Hard as it may be to believe, it's already been more than five years since North Carolina Republicans rammed through the transphobic House Bill 2 — more commonly referred to as the state's "bathroom bill" — designed to legislate where and how transgender people can use bathrooms. Although that bill has since been partially repealed under Democratic Gov. Roy Cooper, HB2 marked the start of what has since become a mainstay in conservative politics: the policing — and increased criminalization — of transgender bodies.
It's perversely appropriate, then, that North Carolina is once again at the forefront of the GOP's anti-trans push, with a trio of Republican lawmakers sponsoring a new bill that would effectively ban a suite of gender identity treatments for trans patients — including some adults — as well as force state officials to out trans children to their parents at the first sign of "gender nonconformity."
The deceptively named "Youth Health Protection Act" (or SB 514) not only bars doctors from providing gender reassignment surgery, hormone treatments, or puberty blockers to children; but also classifies anyone between 18-21 as "minors" as well, raising the age threshold for discrimination beyond that of Arkansas' recently vetoed (and subsequently overridden) anti-trans law. Equally alarming is a separate clause within the bill that mandates state employees out transgender people to their parents — again, even if the person is a legal adult under 21 — for even acting in a way that seems "incongruent" with the person's presumed sex.
Per the bill (emphasis mine):
If a government agent has knowledge that a minor under its care or supervision has exhibited symptoms of gender dysphoria, gender nonconformity, or otherwise demonstrates a desire to be treated in a manner incongruent with the minor's sex, the government agent or entity with knowledge of that circumstance shall immediately notify, in writing, each of the minor's parents, guardians, or custodians. The notice shall describe all of the relevant circumstances with reasonable specificity.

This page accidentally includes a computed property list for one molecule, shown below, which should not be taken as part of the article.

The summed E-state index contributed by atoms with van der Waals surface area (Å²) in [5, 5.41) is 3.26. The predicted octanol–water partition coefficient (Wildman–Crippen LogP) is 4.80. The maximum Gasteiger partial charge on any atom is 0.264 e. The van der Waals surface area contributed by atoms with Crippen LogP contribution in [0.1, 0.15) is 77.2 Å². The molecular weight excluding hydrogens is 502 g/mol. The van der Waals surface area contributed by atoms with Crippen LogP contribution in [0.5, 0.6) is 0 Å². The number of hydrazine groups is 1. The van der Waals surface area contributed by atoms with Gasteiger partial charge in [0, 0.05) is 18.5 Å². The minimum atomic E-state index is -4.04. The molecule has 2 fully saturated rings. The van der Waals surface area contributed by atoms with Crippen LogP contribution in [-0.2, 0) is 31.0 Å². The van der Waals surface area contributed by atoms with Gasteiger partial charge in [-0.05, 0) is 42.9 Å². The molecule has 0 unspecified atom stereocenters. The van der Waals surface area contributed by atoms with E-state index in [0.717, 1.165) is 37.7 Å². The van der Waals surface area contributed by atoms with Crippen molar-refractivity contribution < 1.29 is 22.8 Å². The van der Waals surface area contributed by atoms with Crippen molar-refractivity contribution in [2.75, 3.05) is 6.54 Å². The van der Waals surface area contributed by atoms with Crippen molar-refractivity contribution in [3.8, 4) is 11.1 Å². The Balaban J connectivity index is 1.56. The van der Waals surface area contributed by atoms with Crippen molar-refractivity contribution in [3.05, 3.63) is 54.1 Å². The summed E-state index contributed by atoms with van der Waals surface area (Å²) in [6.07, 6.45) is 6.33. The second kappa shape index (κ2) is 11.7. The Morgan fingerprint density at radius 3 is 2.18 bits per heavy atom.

Crucially, the bill doesn't expand on what could be construed as "gender nonconformity," leaving open to interpretation a huge range of behaviors — some presumably stemming from gender dysphoria, others simply deviating from a staid, inflexible, and largely anachronistic sense of how people of different genders should present themselves. For instance, if someone who identifies as male chooses to wear fingernail polish, is a state employee legally obligated to report that person to their parents? The law as it's currently written certainly seems to suggest so.
Should it pass both North Carolina's Republican-held Senate and House, the bill would face an almost-certain veto under Democratic Gov. Cooper. It was introduced about a week after state Democratic lawmakers introduced their own suite of bills designed to strengthen LGBTQ+ protections in the state. That bill includes the full repeal of HB2, a ban on conversion therapies, and a ridding of the "panic defense" in criminal cases wherein a victim's sexual orientation or gender identity could be used by the accused as a justification for their crime.